The Hacker @ Dagobert, Quebec City, Quebec, Canada, taken on the 22nd of June 2006 with a Sony Cybershot DSC-P93 5.1 MP camera.
Reflecting on the last few months, I have to agree with my wife that being a teacher in Taiwan was one of the best things in my life. I have been a financial planner for the last four years. I have worked for myself and different companies. In this post, I will compare the two professions. Naturally, I have only been a financial planner in Canada and a full-time teacher in Taiwan, but my wife, who is a certified high-school teacher, assures me that the job that we are doing in our bilingual school is equivalent to any teaching job in Canada.
One thing is for sure; if you don’t like kids, don’t become a teacher. I always used to say that I would hate teaching. My wife has long suspected that I would make a good teacher, but I have always dismissed the idea because it would involve getting another degree. I like kids. I have a bossy way of being sometimes that works well with children. I used to be a manager before, so I am adept at handling adults. The same principles work pretty well with kids.
I am also a dog owner and I raised and trained my own dog. One of the reasons I bought my dog was to train me and my wife to be responsible for something else than ourselves. It worked out pretty well, because my dog is well trained and obeys me quite well.
I am not saying that kids are like dogs, but similar attitudes are used. Kids are a lot more complex. It is always a problem if the kids know that they can do whatever they want without consequences. That doesn’t work in my classrooms.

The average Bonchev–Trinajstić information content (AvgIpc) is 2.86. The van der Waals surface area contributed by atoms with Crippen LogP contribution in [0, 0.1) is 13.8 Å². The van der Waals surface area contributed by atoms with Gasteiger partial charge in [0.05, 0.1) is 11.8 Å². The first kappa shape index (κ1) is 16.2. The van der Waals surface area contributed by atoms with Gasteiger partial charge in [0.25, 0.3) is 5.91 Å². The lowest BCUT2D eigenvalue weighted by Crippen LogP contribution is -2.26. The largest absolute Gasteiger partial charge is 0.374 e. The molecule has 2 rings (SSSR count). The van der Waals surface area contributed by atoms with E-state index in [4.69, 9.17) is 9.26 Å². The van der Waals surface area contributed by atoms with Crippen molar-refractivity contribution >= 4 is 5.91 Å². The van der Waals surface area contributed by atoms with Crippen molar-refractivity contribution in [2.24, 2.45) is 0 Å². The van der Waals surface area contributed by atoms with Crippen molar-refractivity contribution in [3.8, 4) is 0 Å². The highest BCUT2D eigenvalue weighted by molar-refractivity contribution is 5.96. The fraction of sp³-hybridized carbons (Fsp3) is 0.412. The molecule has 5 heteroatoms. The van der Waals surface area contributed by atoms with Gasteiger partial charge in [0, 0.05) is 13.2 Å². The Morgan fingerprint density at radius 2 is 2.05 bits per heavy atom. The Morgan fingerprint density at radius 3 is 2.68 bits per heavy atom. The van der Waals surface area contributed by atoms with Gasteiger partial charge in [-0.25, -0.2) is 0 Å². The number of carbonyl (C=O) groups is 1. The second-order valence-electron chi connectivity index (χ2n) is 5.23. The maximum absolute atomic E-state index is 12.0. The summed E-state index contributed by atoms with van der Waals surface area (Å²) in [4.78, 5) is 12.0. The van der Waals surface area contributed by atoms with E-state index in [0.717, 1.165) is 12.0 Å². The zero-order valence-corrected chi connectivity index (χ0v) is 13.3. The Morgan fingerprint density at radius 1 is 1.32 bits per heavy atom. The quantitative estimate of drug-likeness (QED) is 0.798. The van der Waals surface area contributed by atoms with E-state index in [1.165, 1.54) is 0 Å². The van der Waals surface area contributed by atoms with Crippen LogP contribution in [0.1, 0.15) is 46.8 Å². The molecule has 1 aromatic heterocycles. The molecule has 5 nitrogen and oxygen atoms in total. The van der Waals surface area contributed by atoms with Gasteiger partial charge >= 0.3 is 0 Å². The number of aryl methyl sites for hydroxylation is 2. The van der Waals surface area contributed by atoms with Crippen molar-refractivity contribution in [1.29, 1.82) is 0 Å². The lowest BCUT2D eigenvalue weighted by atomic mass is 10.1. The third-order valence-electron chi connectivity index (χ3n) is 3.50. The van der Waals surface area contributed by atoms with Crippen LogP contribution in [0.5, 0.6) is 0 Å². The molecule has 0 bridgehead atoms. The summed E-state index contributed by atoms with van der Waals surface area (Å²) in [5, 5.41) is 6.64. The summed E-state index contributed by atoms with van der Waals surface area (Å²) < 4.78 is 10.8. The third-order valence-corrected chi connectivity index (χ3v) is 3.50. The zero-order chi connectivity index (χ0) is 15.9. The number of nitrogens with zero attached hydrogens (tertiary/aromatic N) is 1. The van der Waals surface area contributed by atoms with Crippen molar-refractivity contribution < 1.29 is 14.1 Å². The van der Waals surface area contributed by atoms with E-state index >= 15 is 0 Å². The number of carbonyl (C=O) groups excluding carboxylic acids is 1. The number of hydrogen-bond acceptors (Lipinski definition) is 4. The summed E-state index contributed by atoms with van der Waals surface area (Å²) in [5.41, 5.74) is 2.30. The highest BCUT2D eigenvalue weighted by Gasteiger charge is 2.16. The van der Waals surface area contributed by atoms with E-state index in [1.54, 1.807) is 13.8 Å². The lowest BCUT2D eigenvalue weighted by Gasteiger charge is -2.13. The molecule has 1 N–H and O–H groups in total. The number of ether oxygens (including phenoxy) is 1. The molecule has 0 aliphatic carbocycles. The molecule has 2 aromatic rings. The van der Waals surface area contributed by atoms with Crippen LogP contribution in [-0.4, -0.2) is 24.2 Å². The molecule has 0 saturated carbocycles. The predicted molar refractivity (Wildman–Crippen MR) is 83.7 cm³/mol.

Perks of being a teacher
- Permanent job, meaning that you do not have to worry about where the next paycheck is coming from. You work full-time and earn full-time salary.
- Always changing. Since you are teaching kids, and kids always change, your job is everchanging. If you like this sort of thing, this is a good way of dealing with that.
- Making a difference. Not all kids will remember you but you do help them out in their lives and schooling. Kids will remember a good teacher. I do.
- Time to yourself. During the day, when you are not teaching, you have time to relax and prepare. You can do whatever you want. Maybe you have to do marking, but making time for yourself isn’t hard when you are a teacher. Teachers need that because students can be very demanding. A nice cup of coffee or tea and sitting and thinking about things is always nice.
- Benefits. Well, that doesn’t really mean much in Taiwan. But in Canada, most teachers have great benefits.
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Being a financial planner is hard work. Most of the time, you will be self-employed. Just like a doctor or a lawyer, you need to develop your own practice. There are ways to shortciruit this by buying clients from older retiring planners, but this normally necessitates capital, from 20000 to 100000 CAD. But once this money is invested, you are almost assured to have a return on your investment within a few years.
If you work for a company like Industrial Alliance, Primamerica, Clarica, you are bound by aggreements with them. You can not always broker and offer the best deals to your clients. Also, you pay is lower than if you are an independent broker. However, in brokerage, payment of commissions will take some time. It could as long as a few months. I have spent as a broker almost 4 to 5 months without pay, while still making sales. If you work for such a company, your pay will be coming a lot faster. It is not unheard of to receive pay the week after making a sale.